Been dumped? Ask What Instead of Why

Dear Fledglings (along with the recently heartbroken, dumped and confused),

Allow this old bird to share a few relationship tidbits because she’s been on this ride for a few decades and had many a client cry “Why?” when they ask about their broken relationships.

Take a breath and grab onto something. This might sting.

When you’re dumped, your ex is not going to experience any level of pain even close to yours. They dumped you, no matter how softly they tried to make the landing. They won’t pine over you or come to an epiphany that you were the best thing that ever happened to them. If they do, it’s because their Plan B didn’t work out, and they come crawling back out of familiarity. That’s right. Nine times out of ten, when the bow breaks, it’s never the same again. Like cutting rope. You can tie it together again, but it’s never as strong.

People are like pants. There is no one-size-fits-all. You’ve got pants right now that you don’t wear because they have one tiny little flaw. One. Too tight, too baggy, don’t hang well, odd colored, one misplaced stain or snag, rides up, down, itches, pinches, something. One little thing and you stop wearing them.

Same with people. One little tiny quality, tick, habit or pet peeve can be a deal-breaker. Doesn’t make them bad people. We all have qualities others find annoying. It only means they are bad for you at this moment in time. You’ll both change (or not). Maybe you’ll fit someday (or not).

So, before you go asking the tarot “Why?” first ask yourself: “Does it matter?”

You’re not a couple anymore. Your ex dumped you. Would you want them back after that? Have a little self-respect. Don’t you deserve better? Because if you don’t, work on becoming a better partner so you can have better relationships. Come to the table with the goods. Are you bringing the delectable dishes to dinner or the cheapest bottle of wine? Are you as generous as you want the other person to be? Are you as good a giver as a taker? Do you know how to receive compliments and gifts as well as offer them? Are you bringing your best? Because you expect the other person to, right?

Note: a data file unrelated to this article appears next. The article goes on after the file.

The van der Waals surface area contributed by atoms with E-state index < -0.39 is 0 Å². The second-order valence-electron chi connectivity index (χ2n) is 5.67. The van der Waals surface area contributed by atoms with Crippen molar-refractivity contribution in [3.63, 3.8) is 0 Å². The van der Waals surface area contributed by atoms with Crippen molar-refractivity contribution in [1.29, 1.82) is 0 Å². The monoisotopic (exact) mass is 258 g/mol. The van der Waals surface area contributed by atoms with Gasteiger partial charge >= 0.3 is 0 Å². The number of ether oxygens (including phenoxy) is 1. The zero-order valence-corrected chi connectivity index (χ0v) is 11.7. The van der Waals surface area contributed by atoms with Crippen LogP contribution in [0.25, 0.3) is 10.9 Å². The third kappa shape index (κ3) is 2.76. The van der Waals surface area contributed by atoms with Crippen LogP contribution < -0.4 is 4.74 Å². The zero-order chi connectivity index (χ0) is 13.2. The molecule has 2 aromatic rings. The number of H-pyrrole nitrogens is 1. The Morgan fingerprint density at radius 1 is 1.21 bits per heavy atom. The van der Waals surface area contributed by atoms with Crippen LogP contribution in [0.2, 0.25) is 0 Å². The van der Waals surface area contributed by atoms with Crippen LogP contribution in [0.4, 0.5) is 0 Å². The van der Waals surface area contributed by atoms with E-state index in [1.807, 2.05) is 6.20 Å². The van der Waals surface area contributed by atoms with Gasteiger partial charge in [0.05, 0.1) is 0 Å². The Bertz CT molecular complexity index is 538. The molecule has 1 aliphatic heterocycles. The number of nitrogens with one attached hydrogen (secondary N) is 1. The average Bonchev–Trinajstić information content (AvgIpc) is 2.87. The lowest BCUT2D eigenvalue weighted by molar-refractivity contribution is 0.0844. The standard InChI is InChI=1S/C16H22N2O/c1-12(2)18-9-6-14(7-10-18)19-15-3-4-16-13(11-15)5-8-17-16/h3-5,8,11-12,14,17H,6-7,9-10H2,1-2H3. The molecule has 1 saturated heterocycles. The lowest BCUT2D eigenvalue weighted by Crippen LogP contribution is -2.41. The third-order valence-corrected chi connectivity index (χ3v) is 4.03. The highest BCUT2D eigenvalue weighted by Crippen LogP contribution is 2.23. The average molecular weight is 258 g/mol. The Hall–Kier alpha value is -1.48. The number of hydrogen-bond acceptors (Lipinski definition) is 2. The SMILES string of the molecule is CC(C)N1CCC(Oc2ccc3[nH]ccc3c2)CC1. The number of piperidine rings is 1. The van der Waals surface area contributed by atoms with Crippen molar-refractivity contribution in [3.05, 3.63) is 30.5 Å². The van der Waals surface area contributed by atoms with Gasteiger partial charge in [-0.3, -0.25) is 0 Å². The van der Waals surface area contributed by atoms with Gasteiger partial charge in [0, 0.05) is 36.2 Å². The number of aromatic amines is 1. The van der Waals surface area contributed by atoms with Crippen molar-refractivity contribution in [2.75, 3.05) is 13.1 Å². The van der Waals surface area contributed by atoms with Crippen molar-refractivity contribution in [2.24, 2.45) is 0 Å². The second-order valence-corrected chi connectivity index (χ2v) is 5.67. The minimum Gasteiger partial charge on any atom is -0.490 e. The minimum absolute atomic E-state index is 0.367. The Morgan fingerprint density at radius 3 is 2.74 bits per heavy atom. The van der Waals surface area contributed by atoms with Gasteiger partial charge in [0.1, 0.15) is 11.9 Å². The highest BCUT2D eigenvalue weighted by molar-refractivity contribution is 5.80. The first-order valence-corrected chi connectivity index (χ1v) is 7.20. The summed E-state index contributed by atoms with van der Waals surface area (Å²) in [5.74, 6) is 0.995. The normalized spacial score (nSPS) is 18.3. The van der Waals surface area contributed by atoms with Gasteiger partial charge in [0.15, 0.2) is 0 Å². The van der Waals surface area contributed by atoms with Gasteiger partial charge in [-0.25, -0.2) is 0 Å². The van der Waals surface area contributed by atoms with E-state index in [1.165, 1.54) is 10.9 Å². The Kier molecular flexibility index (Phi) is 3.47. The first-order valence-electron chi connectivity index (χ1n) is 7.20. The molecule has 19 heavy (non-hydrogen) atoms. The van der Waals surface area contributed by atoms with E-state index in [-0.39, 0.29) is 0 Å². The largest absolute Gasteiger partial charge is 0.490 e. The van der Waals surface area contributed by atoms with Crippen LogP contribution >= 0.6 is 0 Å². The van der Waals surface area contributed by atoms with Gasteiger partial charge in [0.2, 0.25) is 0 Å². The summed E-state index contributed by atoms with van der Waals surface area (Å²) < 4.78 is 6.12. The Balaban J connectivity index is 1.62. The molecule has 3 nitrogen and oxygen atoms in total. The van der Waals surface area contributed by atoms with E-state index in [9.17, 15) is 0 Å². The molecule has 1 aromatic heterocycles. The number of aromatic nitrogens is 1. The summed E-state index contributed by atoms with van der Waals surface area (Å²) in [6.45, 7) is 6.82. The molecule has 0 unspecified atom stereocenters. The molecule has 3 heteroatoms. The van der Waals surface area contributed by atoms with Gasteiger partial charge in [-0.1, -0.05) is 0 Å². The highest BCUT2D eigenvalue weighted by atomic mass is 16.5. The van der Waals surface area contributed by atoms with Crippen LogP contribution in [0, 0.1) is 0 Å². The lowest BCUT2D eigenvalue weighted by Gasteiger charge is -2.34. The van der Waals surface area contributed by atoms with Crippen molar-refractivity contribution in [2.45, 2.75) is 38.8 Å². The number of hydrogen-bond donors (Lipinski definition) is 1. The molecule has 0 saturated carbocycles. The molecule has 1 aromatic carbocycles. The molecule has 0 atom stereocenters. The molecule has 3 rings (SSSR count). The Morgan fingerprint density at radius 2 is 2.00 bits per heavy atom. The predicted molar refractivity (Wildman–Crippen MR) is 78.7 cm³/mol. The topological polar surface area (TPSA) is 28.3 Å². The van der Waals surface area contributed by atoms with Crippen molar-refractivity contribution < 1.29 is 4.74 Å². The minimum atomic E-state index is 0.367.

But, “Do they still love me?” Honestly, no. At least, not in the way they used to. Or you would still be together.

But, “How do they feel now?” You mean, are they devastated? Remorseful? Grieving the loss of you, as if you were the best thing that ever happened to them? No. Sorry. They aren’t.

But “Why?” You cry!

Your ex was one of four things:

  1. immature or inexperienced (not knowing what they want or what is good for them)
  2. noncommitted (to anyone or anything)
  3. blind to your genius, wit, and beauty
  4. strong enough to know you aren’t a fit (and all the compromises and accommodations made by either of you will only lead to bitterness and breakup down the road)

Be honest. Ask yourself:

Was I happy in that relationship? Was it really working?

Was I making all the compromises in the relationship? Or none at all?

Was I receiving as much as I was giving? Or was I doing all the taking?

Were my expectations too high/low? Or did I have any to start with?

Listen fledglings, no matter how much you have in common at the beginning, as you grow and change, so does your partner. Sometimes it’s together. Sometimes it’s apart. And it only takes one little pebble in your shoe to rub you the wrong way.

And blaming everything on the other person is totally unfair.

Can I shout that any louder?

There were two of you in the relationship. So, before you go poking a doll full of pins and wishing bad things on your ex, account for your contributions or lack thereof. Neither one of you were solely responsible. Take inventory. What worked? What didn’t? Never mind the whys. (Why did they leave me? Why wasn’t I enough?) Note the whats. Know what you want and what you are willing to bring to it. Be accountable for your contributions – the good and the not so good. Then you can move into “how” to grow and improve the next relationship. Learn how to give and receive. Equal energy exchange will even your odds next time around.

Our relationships are supposed to make us better, smarter, more loving creatures, not turn us into hurt, frightened animals.